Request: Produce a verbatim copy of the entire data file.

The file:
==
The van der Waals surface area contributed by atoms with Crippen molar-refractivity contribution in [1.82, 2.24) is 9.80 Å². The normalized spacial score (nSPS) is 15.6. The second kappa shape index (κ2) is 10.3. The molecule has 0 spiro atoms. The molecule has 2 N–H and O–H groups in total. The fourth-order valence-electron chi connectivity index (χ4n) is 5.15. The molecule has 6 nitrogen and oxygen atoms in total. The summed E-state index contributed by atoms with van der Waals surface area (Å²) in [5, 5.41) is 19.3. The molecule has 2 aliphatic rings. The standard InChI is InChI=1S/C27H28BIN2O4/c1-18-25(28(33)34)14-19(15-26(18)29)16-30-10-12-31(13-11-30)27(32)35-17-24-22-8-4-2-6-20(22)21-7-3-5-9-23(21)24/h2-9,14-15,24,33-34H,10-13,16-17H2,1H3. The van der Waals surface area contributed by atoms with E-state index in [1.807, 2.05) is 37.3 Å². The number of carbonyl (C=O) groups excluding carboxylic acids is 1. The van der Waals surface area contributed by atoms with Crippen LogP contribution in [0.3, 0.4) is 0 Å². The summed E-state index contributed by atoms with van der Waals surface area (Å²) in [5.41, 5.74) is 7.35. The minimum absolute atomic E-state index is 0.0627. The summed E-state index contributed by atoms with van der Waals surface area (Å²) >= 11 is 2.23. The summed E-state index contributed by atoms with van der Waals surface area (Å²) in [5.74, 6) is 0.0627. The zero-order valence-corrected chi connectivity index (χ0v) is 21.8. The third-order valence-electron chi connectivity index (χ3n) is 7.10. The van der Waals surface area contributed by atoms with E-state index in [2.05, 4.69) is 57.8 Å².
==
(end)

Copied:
The van der Waals surface area contributed by atoms with Crippen molar-refractivity contribution in [1.82, 2.24) is 9.80 Å². The normalized spacial score (nSPS) is 15.6. The second kappa shape index (κ2) is 10.3. The molecule has 0 spiro atoms. The molecule has 2 N–H and O–H groups in total. The fourth-order valence-electron chi connectivity index (χ4n) is 5.15. The molecule has 6 nitrogen and oxygen atoms in total. The summed E-state index contributed by atoms with van der Waals surface area (Å²) in [5, 5.41) is 19.3. The molecule has 2 aliphatic rings. The standard InChI is InChI=1S/C27H28BIN2O4/c1-18-25(28(33)34)14-19(15-26(18)29)16-30-10-12-31(13-11-30)27(32)35-17-24-22-8-4-2-6-20(22)21-7-3-5-9-23(21)24/h2-9,14-15,24,33-34H,10-13,16-17H2,1H3. The van der Waals surface area contributed by atoms with E-state index in [1.807, 2.05) is 37.3 Å². The number of carbonyl (C=O) groups excluding carboxylic acids is 1. The van der Waals surface area contributed by atoms with Crippen LogP contribution in [0.3, 0.4) is 0 Å². The summed E-state index contributed by atoms with van der Waals surface area (Å²) in [5.41, 5.74) is 7.35. The minimum absolute atomic E-state index is 0.0627. The summed E-state index contributed by atoms with van der Waals surface area (Å²) >= 11 is 2.23. The summed E-state index contributed by atoms with van der Waals surface area (Å²) in [5.74, 6) is 0.0627. The zero-order valence-corrected chi connectivity index (χ0v) is 21.8. The third-order valence-electron chi connectivity index (χ3n) is 7.10. The van der Waals surface area contributed by atoms with E-state index in [2.05, 4.69) is 57.8 Å².